November 08, 2010
That the St. Louis Blues are in contention in the Western Conference isn't a surprise; five of the six so-called experts in the Puck Daddy staff prognostications had them as a playoff team.
(The outlier was Sean Leahy, who in fairness has an inherent bias against Budweiser holding him back.)
That the St. Louis Blues are on top of the Western Conference (tied with Los Angeles in points, with a game in-hand) on Nov. 8 is a surprise.
That the Blues have 20 points in 12 games and one regulation defeat has us testing our water supply for hallucinogens, especially now that they're topping power-ranking polls around North America.
Our disbelief shouldn't be read as a slight to the Blues, even if that's going to inevitably feel like for many St. Louis fans. Like the predictions said: This ain't Cinderella, and not just because David Backes(notes) will smash your glass slipper and then feed the shards to Cam Janssen(notes).
But again: One regulation loss in 12 games. For a team that's seventh from the bottom in offense (2.43 goals-for average) and 24th in the league on the power play (11.9 percent).
Granted, when your goalies have combined for a 1.38 GAA and a four shutouts ...
Here are five reasons the St. Louis Blues are atop the Western Conference this season and keeping even the most caustic Blues fans bowing in humility to the Hockey Gods.
1. Their Ticket Sales Department Is The Ultimate Motivator
As the Blues stake their claim to the conference lead, please recall the team's ticket sales staff put their second-half earnings at stake before the season.
Using a new and unique ticket promotion, the Blues are allowing fans who purchase season tickets for select seats to pay half of the bill now and the other half when the Blues make the 2010-11 playoffs.
What if the Blues don't make the playoffs? You don't pay the other half.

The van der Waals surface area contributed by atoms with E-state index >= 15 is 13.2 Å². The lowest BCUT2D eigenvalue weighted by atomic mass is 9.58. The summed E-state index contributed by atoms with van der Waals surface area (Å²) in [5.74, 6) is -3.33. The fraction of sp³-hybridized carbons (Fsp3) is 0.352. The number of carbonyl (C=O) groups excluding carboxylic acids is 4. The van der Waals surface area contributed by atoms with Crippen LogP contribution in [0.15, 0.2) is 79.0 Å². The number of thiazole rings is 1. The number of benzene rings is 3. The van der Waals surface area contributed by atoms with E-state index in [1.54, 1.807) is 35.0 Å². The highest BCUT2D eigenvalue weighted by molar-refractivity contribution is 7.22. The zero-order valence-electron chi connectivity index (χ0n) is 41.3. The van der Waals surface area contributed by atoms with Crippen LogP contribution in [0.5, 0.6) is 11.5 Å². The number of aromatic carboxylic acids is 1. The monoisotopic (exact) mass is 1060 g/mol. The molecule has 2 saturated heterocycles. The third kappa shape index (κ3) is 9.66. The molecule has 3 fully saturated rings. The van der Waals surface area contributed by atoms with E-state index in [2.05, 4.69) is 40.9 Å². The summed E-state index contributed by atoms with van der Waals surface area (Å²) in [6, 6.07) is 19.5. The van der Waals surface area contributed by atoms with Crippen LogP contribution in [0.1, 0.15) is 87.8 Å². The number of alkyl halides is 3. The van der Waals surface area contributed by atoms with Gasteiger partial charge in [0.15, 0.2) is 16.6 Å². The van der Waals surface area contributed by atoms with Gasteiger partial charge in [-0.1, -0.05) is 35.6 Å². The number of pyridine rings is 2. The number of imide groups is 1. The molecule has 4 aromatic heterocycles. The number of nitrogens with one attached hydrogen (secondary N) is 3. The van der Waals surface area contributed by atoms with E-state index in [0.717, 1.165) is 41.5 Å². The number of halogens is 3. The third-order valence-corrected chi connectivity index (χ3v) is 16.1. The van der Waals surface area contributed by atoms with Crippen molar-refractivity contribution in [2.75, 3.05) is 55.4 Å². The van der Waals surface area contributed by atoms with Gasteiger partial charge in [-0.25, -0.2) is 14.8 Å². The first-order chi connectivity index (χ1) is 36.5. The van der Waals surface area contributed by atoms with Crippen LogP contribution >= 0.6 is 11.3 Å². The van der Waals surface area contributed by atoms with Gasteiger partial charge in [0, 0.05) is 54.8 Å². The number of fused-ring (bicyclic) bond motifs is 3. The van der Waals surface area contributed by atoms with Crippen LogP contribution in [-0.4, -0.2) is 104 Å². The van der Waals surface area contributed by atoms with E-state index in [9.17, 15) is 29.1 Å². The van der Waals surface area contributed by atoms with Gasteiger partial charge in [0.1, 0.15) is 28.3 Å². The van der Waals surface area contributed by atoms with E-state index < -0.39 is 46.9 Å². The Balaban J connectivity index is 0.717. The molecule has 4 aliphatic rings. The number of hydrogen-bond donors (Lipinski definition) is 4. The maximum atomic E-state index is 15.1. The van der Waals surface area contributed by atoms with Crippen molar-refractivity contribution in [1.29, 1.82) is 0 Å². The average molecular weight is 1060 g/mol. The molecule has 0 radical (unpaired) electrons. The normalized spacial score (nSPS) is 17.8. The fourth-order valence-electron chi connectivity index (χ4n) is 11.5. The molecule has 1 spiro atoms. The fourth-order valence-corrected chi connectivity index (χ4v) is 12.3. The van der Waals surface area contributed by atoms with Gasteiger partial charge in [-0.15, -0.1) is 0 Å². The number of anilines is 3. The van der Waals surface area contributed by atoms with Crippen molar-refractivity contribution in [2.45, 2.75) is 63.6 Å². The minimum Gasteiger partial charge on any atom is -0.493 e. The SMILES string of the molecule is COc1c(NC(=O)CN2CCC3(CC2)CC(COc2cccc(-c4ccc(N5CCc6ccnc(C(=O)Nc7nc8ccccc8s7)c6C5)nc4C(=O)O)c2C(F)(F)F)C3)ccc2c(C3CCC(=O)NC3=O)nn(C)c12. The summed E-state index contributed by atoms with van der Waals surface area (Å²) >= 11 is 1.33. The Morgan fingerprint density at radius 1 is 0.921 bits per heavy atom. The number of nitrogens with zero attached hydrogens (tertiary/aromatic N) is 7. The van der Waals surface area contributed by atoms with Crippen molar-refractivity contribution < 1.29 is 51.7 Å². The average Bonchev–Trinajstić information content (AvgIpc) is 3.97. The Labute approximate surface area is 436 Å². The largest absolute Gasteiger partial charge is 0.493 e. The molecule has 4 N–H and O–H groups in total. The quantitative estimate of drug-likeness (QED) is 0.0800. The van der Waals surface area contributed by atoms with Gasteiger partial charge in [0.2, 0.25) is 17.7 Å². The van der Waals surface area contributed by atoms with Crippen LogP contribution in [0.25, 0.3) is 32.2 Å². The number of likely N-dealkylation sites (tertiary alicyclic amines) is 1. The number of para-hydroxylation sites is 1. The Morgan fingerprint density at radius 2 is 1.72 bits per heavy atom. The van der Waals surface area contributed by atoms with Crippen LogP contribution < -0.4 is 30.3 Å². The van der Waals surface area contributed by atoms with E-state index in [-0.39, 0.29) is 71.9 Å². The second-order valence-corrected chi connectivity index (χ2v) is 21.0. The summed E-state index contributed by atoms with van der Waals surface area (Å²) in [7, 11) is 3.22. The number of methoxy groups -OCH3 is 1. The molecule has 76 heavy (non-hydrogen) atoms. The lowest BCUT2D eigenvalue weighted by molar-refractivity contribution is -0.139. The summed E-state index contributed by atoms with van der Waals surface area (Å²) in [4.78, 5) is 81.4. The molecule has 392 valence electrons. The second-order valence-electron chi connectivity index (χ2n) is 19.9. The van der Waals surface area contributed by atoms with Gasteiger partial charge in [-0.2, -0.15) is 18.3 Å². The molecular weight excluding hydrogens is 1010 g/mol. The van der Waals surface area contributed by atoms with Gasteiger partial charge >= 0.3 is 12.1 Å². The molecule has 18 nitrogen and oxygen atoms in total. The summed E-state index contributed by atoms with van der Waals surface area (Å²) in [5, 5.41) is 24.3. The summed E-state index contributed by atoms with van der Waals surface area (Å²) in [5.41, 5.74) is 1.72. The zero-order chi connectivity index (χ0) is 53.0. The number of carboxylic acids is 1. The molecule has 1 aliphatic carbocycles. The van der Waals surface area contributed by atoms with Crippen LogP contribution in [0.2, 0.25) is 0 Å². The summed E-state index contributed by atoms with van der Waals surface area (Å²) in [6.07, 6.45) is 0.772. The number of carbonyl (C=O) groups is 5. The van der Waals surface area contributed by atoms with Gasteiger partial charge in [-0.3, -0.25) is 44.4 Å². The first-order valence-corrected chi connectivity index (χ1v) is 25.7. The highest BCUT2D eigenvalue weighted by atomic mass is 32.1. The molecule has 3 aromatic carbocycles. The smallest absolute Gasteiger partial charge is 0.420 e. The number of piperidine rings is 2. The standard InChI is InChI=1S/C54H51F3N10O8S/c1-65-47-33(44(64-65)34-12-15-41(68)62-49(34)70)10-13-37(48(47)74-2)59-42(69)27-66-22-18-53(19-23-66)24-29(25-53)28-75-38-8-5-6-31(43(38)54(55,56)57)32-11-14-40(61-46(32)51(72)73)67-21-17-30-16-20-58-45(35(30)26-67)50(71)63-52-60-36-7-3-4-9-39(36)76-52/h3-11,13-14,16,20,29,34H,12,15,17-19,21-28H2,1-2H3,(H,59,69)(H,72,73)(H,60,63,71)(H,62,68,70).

At this rate, the Blues can start passing around the hat by New Year's.
We list this item light-heartedly, but know this: NHL players are usually aware when their teams make a bold marketing statement. No one's saying it's a primary motivator, but it's a good kick in the hockey pants to start a season.
Halak's been every bit the goalie he was in the playoffs last year for the Montreal Canadiens, dispelling any notion that he couldn't replicate that performance in the regular season. In 10 appearances with the Blues this season, The Client has posted an 8-1-1 record with a 1.46 goals-against average, .944 save percentage and three shutouts. He's facing 26.6 shots per game. Ty Conklin(notes), meanwhile, has a 0.96 GAA in two starts and a shutout (over the New York Rangers last night). Much to love between the pipes for the Blues, and much for Walsh to crow about on Twitter.
3. An AHL Coach In His Second Year After an Interim-ship Means Good Things
Davis Payne was retained by the St. Louis Blues after an impressive run as an interim coach last season. Now it appears he's found the right message and system for his team ... much like Bruce Boudreau did in a 108-point season for the Washington Capitals in Year 2, a franchise best. Or Dan Bylsma with the Pittsburgh Penguins, leading them the Cup and then a 101-point season. Or Cory Clouston, who followed his 19-11 interim season with a 94-point campaign the following year with the Ottawa Senators.
Bottom line, as assistant coach Brad Shaw told Chris Botta of FanHouse, is that he's the right kind of Payne for the Blues:
"Davis is preaching a skating style, and it's a system ideally suited to our players' talents," said Shaw, who coaches the defensemen and the Blues' penalty killing units that gave the Rangers next to nothing during a five-minute power play in the third period on Sunday. "Davis is not asking our guys to play a lot one-on-one. We always have support when we're on our game."